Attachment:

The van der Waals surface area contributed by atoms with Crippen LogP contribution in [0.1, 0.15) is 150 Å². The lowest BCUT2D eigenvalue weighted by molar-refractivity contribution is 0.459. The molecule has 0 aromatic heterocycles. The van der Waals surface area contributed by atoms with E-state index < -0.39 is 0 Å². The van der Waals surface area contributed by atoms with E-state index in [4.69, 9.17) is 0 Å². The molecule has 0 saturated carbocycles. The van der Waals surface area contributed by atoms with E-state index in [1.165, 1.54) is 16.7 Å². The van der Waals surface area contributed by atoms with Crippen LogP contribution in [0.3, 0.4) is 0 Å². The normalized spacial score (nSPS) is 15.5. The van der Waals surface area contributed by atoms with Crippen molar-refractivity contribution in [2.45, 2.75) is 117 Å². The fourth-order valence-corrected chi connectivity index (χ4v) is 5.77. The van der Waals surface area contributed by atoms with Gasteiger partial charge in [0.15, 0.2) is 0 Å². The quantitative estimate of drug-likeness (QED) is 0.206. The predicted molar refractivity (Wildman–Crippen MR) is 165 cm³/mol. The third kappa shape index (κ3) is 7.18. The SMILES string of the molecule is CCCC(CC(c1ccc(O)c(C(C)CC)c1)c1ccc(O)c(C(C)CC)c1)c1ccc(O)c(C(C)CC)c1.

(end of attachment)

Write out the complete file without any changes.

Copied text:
The van der Waals surface area contributed by atoms with Crippen LogP contribution in [0.1, 0.15) is 150 Å². The lowest BCUT2D eigenvalue weighted by molar-refractivity contribution is 0.459. The molecule has 0 aromatic heterocycles. The van der Waals surface area contributed by atoms with E-state index < -0.39 is 0 Å². The van der Waals surface area contributed by atoms with E-state index in [4.69, 9.17) is 0 Å². The molecule has 0 saturated carbocycles. The van der Waals surface area contributed by atoms with E-state index in [1.165, 1.54) is 16.7 Å². The van der Waals surface area contributed by atoms with Crippen LogP contribution in [0.3, 0.4) is 0 Å². The normalized spacial score (nSPS) is 15.5. The van der Waals surface area contributed by atoms with Crippen molar-refractivity contribution in [2.45, 2.75) is 117 Å². The fourth-order valence-corrected chi connectivity index (χ4v) is 5.77. The van der Waals surface area contributed by atoms with Gasteiger partial charge in [0.15, 0.2) is 0 Å². The quantitative estimate of drug-likeness (QED) is 0.206. The predicted molar refractivity (Wildman–Crippen MR) is 165 cm³/mol. The third kappa shape index (κ3) is 7.18. The SMILES string of the molecule is CCCC(CC(c1ccc(O)c(C(C)CC)c1)c1ccc(O)c(C(C)CC)c1)c1ccc(O)c(C(C)CC)c1.